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sexta-feira, 6 de novembro de 2015
Burnt review: 'Bradley's kitchen nightmare'
Bradley Cooper plays a hot-tempered, washed-up chef in this bland, oddly joyless foodie drama
For Adam Jones (Bradley Cooper), life outside the kitchen is much like life in it: a continuous, clattering storm of heat and meat. Jones, the lead character in Burnt, is a Michelin-starred chef with an impossible temper and a reputation that can no longer justify it.
A few years ago, things were very different: Jones was a member of a sainted circle of young cooks working in an haute Paris kitchen under Jean-Luc, their gastronomic mentor. But then came drugs, drink and dramatic self-combustion – followed by a self-imposed penance shucking oysters in a Louisiana gumbo joint.
As the film begins, Adam is splitting his millionth mollusc: a spiritual milestone that means he’s ready for a comeback. His stage will be London, and his enabler his old maître d’ (Daniel Brühl), now gliding serenely around the restaurant floor at the Langham hotel, in blissful ignorance of the firestorm to come. Adam’s arrival means trouble, but it could also spell glory.
Or that’s the theory, at least. In practice, John Wells’s film turns its lively premise and appealing cast into stodge so bland it barely registers that you’re watching anything at all: imagine tossing beef shin, seasonal herbs and root vegetables and a slug of red wine into a casserole dish, then removing it from the oven a few hours later to discover it had somehow transformed into Super Noodles.
The dated angry chef clichés are out in force – Cooper spends lots of the film throwing plates against walls and screaming about turbot (it comes as no surprise that Gordon Ramsay is listed in the credits as a "chef consultant".) But the film takes no apparent joy in cooking itself: unforgivably for a film about food, there isn’t a dish here that you’d actually want to eat.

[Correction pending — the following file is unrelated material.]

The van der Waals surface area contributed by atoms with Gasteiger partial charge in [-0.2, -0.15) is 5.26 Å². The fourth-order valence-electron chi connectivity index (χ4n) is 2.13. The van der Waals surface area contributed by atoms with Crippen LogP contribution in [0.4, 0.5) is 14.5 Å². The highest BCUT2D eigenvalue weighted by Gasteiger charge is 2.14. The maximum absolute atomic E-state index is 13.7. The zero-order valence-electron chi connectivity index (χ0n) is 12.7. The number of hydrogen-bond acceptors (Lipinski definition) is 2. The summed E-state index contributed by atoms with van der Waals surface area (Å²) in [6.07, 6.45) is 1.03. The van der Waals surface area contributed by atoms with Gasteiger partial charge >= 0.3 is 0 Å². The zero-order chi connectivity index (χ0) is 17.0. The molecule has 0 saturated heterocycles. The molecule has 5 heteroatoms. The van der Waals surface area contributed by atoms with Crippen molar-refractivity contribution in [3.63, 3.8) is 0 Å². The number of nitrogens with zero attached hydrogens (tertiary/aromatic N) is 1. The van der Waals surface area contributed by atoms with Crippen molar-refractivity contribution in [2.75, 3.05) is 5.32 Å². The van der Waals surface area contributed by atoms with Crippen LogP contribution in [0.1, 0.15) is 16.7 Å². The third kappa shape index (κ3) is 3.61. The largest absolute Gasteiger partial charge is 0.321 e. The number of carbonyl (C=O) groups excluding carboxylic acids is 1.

Jones grandly disparages sous-vide cooking, which has become fashionable in his absence, as “warming up fish in condoms”. But despite occasional cutaways to him in deep conversation with greengrocers and thoughtfully sucking sauce off his finger in a takeaway, there’s no sense that he’s a champion of "honest" cooking in the same way as John Favreau’s character in last year’s vastly more enjoyable Chef: his own dishes are mostly assembled with tweezers and look like small piles of leaves and Lego.
The screenplay, based on a story by Michael Kalesniko, was written by Steven Knight, who is operating some way below the high standards of his work in Eastern Promises and Locke. There are crumbs of stylish dialogue, but they’re largely swept away by the leaden exposition, which arrives in lines like “When we were both sous-chefs at Jean-Luc’s…”, “He had a difficult childhood, you know?” and, perhaps worst of all, via Uma Thurman’s waspish restaurant critic: “I say to myself, ‘Simone, you’re a lesbian…’”.
Thurman’s character is wheeled out to convince us of Adam’s prowess in the kitchen, a gambit that becomes immediately ludicrous when she reacts to a dish of his sautéed prawns with the kind of face Frankie Howerd used to pull in Up Pompeii.
That said, Cooper himself doesn’t ever really convince as a chef in the first place. We already know from both American Sniper and American Hustle that he can do intense, but he never looks at ease with his utensils, and despite his supposed years of training in Paris, he speaks French like a Home Counties father of two trying to haggle over artichokes at a Brittany farmers’ market.
When the film does connect, it’s invariably thanks to Sienna Miller as Helene, Adam’s chef de partie, whose wiry physicality and stoicism in the face of her boss’s tantrums make her by some distance Burnt’s most intriguing and watchable character.
Miller’s terrific recent work – opposite Cooper again in American Sniper, plus supporting roles in Foxcatcher, Mississippi Grind and the forthcoming High Rise – feels like something of a career renaissance. In Burnt, she’s like a sliver of rare steak served on the side of a plate of plain rice.